– March 6, 2019
I’ve finished the 2nd round of scanning electron microscopy of the lanternfly mouthparts and tarsi which I conducted in The Laboratory for Biological Ultrastructure (my special thanks to Tim Maugel for his continuous help!!). We received beautiful SEM images, most of them are included now in my poster for the upcoming EB-ESA meeting. These images helped us to explore how different structures of the lanternfly mouthparts and tarsi change during the lanternfly development, and I’m very excited to start working on our new paper on the external morphology of the spotted lanternfly in relation to its host plants.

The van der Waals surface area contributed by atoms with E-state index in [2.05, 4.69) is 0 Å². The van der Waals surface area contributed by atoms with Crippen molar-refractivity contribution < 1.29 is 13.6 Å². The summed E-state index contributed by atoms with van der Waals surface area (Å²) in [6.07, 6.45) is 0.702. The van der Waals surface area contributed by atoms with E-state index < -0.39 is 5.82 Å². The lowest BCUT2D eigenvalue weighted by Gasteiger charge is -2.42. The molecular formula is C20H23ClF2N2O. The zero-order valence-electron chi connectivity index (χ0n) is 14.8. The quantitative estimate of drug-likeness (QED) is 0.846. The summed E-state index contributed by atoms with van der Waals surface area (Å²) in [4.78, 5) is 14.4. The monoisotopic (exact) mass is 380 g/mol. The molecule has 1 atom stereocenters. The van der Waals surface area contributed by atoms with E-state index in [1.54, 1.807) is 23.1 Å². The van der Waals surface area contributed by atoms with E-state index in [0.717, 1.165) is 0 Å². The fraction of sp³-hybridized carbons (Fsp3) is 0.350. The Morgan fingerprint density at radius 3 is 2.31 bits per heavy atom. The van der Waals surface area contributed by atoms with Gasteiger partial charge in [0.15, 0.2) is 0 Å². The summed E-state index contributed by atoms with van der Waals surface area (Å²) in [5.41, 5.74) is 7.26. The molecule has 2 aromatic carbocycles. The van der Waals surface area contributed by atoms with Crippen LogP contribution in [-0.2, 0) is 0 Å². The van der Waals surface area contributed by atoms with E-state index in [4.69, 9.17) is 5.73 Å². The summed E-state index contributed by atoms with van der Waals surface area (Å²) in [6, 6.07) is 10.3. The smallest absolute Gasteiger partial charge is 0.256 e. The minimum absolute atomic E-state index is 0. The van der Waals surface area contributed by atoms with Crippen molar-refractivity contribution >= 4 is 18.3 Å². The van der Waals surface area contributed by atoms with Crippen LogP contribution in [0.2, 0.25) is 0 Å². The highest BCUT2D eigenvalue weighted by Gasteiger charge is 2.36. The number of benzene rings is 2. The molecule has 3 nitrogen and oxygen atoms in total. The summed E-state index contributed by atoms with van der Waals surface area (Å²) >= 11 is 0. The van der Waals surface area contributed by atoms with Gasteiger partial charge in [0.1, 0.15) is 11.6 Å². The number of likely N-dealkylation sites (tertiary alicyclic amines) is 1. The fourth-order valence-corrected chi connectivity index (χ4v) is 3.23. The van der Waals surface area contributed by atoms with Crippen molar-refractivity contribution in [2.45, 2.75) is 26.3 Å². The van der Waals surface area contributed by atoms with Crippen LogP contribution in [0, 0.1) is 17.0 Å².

In this study we specifically focused on the structures which are responsible for primary contact of the spotted lanternfly with host tree surface (i.e. stylets, labium, tarsal claws, and arolia). We observed several interesting patterns:
Mouthparts - oval prominences and longitudinal striations on the mandibular stylets are more defined in 4th instar and adults; labium is more segmented in adults; numerous sensilla, including the bristle-like sensilla, on the tip of the labium are present at each developmental stage.
Tarsal tips - tarsal claws are more spread out in adults; arolia are fully developed at each stage; arolia surface becomes more wrinkled in adults.
We think that observed patterns are adaptations to host plant usage and correspond with a type of host plants utilized at each developmental stage, and we would like to focus on morphometric comparisons of mouthparts and tarsi next. Can’t wait for these new results!